- Remove or cause to be removed all snow from around any fire hydrant on the sidewalk in front of said building or lot;
- Remove or cause to be removed all snow from the opening of any catch basin in the sidewalk of said building or lot;
- Remove or cause to be removed all snow from pedestrian-access ramps cut into street curbs bordering said building or lot;
Any person found guilty of violating this section shall be fined not less than twenty-five dollars ($25.00) nor more than five hundred dollars ($500.00). The enforcement of the above shall be done by the city police department and/or an inspector or supervisor of the city public works department. Failure to pay the fine within thirty (30) days will result in the creation of a special lien against the said lot(s), which lien shall be removed only upon payment of the fine plus an administrative penalty of one hundred dollars ($100.00). The imposition of such fine and other charges may be appealed to municipal court within ten (10) days of the issuance of a written citation.
Of course, the devil as always is in the details, with this type of rendering it is difficult to tell what the materials are. However, at first look it is nice, doesn’t make one recoil in horror. There’s a short list of nitpicks as always: A rather blank wall along the Service Road. I won’t go on about saving the Engle Tire Building, but it is always annoying to not have a net gain on the vacant lot scoreboard. I’d prefer to see taller buildings along the Service Road, but there is still plenty of developable space.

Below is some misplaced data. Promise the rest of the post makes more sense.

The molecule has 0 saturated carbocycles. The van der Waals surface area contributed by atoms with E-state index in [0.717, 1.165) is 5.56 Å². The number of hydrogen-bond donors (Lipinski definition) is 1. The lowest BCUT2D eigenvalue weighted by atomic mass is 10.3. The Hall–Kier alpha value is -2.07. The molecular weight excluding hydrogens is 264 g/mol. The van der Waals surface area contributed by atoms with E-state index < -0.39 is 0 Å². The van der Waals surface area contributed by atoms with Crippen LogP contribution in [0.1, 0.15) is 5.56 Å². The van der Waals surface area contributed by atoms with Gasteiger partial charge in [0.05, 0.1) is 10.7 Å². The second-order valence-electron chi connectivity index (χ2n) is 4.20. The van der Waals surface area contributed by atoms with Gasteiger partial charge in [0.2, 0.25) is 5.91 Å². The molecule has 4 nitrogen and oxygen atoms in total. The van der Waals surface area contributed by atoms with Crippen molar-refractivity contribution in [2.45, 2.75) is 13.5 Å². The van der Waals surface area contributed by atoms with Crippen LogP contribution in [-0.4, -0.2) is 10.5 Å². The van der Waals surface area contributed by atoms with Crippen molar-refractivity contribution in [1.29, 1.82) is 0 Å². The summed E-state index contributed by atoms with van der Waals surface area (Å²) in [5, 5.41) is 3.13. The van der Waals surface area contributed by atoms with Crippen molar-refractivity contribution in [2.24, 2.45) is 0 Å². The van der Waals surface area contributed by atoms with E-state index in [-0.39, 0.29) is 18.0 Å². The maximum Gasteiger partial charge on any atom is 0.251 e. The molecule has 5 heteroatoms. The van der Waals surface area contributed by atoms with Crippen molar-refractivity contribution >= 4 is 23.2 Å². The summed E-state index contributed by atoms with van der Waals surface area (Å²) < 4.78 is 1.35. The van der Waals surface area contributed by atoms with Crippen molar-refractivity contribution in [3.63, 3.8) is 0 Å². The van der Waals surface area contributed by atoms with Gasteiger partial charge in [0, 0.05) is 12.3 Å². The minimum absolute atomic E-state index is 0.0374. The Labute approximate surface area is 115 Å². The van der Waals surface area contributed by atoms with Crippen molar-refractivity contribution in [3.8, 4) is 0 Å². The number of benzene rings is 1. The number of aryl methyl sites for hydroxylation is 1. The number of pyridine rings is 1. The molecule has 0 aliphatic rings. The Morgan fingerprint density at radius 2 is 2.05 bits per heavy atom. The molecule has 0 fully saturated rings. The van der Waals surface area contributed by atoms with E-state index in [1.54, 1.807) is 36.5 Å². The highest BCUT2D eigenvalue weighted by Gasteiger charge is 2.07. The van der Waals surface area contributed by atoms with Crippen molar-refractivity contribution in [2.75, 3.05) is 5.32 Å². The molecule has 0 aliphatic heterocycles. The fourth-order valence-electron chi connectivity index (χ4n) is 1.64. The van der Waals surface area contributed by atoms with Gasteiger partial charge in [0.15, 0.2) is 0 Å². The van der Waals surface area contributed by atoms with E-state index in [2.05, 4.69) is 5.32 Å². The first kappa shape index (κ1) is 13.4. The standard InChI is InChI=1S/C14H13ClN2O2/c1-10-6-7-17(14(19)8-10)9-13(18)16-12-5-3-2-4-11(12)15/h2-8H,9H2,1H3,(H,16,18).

WPRI reports on City Councilman Michael Correia’s proposal to fine homeowners for unruly weeds on their property. The ordinance would impose a $25 fine per day on homeowners who have weeds or grass on their property exceeding 8 inches in height.
While there is a neighborhood beautification component to the proposal, as the WPRI video above shows, it is also a safety concern. As I’m sure you’re all aware, we have another ordinance which addresses a safety concern, snow shoveling.
WPRI reports: “The Department of Public Works would be in charge of enforcing the ordinance.” Great, DPW is also responsible for enforcing snow removal. How is that working out? The City admitted this to the Providence Journal way back in 2010 regarding snow removal:
Peter T. Gaynor, city director of emergency management, acknowledged, however, that the DPW is not yet ready to discharge its new duty. For the time being, he said, it’s still up to the police.
Before we pass another toothless ordinance, let us figure out who is going to enforce it and ensure they have the resources to do so.